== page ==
Thinking about catastrophic injuries, life-altering illnesses and death can be uncomfortable or downright scary. Fear of these common life events often keeps individuals from planning for them. Still, with a comprehensive living will, you retain control of your health and end-of-life medical treatment.
A living will is a legally binding document that dictates to doctors the medical treatments and end-of-life care you do and do not want to receive. While drafting a comprehensive living will is a major step, you should review and update the document regularly.
A change in your family
Your medical wishes and end-of-life goals may change considerably after marrying your spouse or welcoming a child or grandchild into your family. If so, you should change your living will and other advance medical directives to reflect your new wishes.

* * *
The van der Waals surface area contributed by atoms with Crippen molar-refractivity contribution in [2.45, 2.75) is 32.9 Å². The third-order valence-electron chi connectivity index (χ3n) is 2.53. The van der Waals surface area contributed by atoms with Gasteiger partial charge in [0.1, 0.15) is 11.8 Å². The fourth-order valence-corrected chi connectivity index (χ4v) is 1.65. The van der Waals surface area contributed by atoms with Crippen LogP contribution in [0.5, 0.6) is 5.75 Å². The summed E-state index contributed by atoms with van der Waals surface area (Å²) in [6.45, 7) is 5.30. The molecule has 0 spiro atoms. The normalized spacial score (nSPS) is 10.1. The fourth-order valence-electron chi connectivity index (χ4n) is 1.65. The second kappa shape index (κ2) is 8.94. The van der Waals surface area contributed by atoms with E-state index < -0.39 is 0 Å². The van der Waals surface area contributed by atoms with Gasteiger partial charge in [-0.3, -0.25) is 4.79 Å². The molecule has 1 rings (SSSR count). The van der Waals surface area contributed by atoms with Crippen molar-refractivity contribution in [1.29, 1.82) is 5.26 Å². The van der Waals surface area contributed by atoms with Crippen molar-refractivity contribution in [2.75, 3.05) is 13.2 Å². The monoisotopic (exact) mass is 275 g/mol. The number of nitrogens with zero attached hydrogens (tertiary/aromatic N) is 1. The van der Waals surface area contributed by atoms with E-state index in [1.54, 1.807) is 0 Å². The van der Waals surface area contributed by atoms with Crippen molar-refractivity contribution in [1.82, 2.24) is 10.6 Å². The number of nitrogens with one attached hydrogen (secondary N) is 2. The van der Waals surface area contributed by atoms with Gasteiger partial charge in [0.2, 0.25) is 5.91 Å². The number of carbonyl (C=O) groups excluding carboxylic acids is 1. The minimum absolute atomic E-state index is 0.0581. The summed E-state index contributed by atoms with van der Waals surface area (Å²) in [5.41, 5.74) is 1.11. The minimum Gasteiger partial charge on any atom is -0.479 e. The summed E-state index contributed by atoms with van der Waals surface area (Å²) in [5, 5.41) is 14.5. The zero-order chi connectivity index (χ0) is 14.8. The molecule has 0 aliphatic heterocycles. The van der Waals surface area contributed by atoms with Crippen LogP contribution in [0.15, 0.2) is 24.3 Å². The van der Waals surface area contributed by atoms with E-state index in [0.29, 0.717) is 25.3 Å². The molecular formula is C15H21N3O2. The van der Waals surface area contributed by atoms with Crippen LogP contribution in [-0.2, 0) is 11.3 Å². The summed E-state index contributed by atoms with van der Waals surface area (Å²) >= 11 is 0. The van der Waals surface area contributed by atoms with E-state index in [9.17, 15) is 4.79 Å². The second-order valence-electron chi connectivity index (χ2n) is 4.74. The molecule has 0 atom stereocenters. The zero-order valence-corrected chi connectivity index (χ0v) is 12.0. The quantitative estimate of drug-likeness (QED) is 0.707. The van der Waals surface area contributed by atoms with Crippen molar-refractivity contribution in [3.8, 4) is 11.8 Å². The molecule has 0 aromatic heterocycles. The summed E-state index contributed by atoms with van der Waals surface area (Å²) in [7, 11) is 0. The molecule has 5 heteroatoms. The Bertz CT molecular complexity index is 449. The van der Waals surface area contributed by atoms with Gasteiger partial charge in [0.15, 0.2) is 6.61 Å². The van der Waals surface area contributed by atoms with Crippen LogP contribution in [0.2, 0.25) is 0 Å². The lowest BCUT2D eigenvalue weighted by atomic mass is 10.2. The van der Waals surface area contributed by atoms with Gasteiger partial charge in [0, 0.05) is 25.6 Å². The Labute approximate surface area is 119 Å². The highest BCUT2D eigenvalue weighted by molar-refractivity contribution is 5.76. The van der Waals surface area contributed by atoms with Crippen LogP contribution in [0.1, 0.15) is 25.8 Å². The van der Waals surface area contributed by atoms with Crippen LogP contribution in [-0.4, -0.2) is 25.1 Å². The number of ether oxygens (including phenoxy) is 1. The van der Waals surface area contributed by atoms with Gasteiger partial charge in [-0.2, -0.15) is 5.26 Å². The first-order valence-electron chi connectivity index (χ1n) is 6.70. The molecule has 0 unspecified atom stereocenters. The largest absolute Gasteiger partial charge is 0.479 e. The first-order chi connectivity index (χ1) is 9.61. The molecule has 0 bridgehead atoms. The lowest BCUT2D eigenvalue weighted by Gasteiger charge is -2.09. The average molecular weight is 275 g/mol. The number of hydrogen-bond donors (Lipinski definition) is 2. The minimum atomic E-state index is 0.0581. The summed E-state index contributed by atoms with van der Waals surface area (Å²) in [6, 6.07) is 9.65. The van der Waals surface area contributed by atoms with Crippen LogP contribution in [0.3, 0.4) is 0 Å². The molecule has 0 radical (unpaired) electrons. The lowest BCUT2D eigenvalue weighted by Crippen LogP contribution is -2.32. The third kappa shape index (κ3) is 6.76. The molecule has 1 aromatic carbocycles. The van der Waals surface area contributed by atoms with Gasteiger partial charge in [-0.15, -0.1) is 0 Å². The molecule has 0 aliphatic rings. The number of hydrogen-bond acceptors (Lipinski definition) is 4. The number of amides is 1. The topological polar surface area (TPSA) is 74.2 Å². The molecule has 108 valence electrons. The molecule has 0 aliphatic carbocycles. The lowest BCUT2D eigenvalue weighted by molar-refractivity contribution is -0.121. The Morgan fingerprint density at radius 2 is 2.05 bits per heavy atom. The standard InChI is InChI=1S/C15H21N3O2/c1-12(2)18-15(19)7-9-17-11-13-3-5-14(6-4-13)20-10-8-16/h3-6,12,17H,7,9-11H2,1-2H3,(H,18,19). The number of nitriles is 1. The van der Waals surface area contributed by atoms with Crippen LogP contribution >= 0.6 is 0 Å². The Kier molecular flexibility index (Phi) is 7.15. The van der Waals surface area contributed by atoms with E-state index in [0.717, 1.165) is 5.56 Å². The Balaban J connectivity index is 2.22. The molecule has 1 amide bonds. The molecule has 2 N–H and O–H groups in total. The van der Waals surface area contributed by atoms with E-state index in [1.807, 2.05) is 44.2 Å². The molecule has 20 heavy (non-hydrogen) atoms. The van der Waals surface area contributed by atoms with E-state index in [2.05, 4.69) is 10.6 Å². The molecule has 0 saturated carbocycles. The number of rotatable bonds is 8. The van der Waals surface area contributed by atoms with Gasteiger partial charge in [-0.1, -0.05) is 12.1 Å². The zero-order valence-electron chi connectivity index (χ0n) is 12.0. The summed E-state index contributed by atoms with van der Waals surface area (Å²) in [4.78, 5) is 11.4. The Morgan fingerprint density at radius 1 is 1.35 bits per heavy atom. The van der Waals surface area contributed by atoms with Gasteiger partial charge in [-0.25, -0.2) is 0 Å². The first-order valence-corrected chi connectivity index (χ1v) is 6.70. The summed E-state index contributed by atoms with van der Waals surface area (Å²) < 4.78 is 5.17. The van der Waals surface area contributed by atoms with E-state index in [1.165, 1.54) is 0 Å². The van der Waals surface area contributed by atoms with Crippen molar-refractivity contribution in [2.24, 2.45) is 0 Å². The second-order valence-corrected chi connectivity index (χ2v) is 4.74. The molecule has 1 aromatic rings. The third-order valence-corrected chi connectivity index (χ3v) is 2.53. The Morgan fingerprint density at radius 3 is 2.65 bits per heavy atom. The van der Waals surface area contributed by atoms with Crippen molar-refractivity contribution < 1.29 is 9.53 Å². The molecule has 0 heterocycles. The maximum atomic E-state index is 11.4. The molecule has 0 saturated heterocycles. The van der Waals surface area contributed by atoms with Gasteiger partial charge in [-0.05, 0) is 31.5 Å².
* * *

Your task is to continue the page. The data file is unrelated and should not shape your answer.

A new injury or illness
You may not fully form your medical opinions until you are unwell. After all, if you have always been healthy, end-of-life care may be an abstract concept. If you sustain a serious injury or develop a chronic medical condition, you may need to rework your living will to make it better fit your situation.
The passage of time
Just as with a conventional will and other estate planning documents, you may not remember what your living will says and does not say. If more than a couple years have passed since you last reviewed and updated your living will, it is probably time to tackle the project again.
Ultimately, an outdated, inaccurate or incomplete living will may do more harm than good. Scheduling an electronic reminder to review the document periodically may give everyone in your family some peace of mind.